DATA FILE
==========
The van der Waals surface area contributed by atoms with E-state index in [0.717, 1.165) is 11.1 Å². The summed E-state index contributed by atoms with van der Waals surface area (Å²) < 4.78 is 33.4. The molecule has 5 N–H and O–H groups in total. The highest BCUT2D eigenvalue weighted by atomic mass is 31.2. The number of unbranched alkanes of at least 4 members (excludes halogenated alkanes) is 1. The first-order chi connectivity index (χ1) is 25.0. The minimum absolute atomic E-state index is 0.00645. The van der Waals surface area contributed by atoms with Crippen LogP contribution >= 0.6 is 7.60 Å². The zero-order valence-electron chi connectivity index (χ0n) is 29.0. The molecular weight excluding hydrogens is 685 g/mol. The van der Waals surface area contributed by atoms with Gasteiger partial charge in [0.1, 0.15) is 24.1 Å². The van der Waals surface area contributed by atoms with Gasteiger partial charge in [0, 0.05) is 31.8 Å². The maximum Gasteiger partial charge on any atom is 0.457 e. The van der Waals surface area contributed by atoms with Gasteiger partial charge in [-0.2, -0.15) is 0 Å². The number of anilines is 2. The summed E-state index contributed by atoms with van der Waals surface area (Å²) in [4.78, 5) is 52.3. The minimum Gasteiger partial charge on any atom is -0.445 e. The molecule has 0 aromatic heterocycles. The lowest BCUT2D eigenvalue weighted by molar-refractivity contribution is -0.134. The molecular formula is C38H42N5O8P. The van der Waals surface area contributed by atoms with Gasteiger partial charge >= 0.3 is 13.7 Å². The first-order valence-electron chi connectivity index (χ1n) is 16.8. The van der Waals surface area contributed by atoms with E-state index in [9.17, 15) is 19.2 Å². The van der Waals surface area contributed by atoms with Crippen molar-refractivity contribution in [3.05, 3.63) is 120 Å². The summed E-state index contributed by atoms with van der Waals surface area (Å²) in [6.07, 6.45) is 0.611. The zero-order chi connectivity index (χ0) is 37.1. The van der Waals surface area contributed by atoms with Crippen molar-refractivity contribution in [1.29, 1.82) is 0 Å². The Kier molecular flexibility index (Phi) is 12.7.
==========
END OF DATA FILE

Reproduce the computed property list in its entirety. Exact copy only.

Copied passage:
The van der Waals surface area contributed by atoms with E-state index in [0.717, 1.165) is 11.1 Å². The summed E-state index contributed by atoms with van der Waals surface area (Å²) < 4.78 is 33.4. The molecule has 5 N–H and O–H groups in total. The highest BCUT2D eigenvalue weighted by atomic mass is 31.2. The number of unbranched alkanes of at least 4 members (excludes halogenated alkanes) is 1. The first-order chi connectivity index (χ1) is 25.0. The minimum absolute atomic E-state index is 0.00645. The van der Waals surface area contributed by atoms with Crippen LogP contribution >= 0.6 is 7.60 Å². The zero-order valence-electron chi connectivity index (χ0n) is 29.0. The molecular weight excluding hydrogens is 685 g/mol. The van der Waals surface area contributed by atoms with Gasteiger partial charge in [0.1, 0.15) is 24.1 Å². The van der Waals surface area contributed by atoms with Gasteiger partial charge in [0, 0.05) is 31.8 Å². The maximum Gasteiger partial charge on any atom is 0.457 e. The van der Waals surface area contributed by atoms with Gasteiger partial charge in [-0.2, -0.15) is 0 Å². The number of anilines is 2. The summed E-state index contributed by atoms with van der Waals surface area (Å²) in [4.78, 5) is 52.3. The minimum Gasteiger partial charge on any atom is -0.445 e. The molecule has 0 aromatic heterocycles. The lowest BCUT2D eigenvalue weighted by molar-refractivity contribution is -0.134. The molecular formula is C38H42N5O8P. The van der Waals surface area contributed by atoms with Gasteiger partial charge >= 0.3 is 13.7 Å². The first-order valence-electron chi connectivity index (χ1n) is 16.8. The van der Waals surface area contributed by atoms with E-state index in [9.17, 15) is 19.2 Å². The van der Waals surface area contributed by atoms with Crippen molar-refractivity contribution in [3.05, 3.63) is 120 Å². The summed E-state index contributed by atoms with van der Waals surface area (Å²) in [6.07, 6.45) is 0.611. The zero-order chi connectivity index (χ0) is 37.1. The van der Waals surface area contributed by atoms with Crippen molar-refractivity contribution in [1.29, 1.82) is 0 Å². The Kier molecular flexibility index (Phi) is 12.7.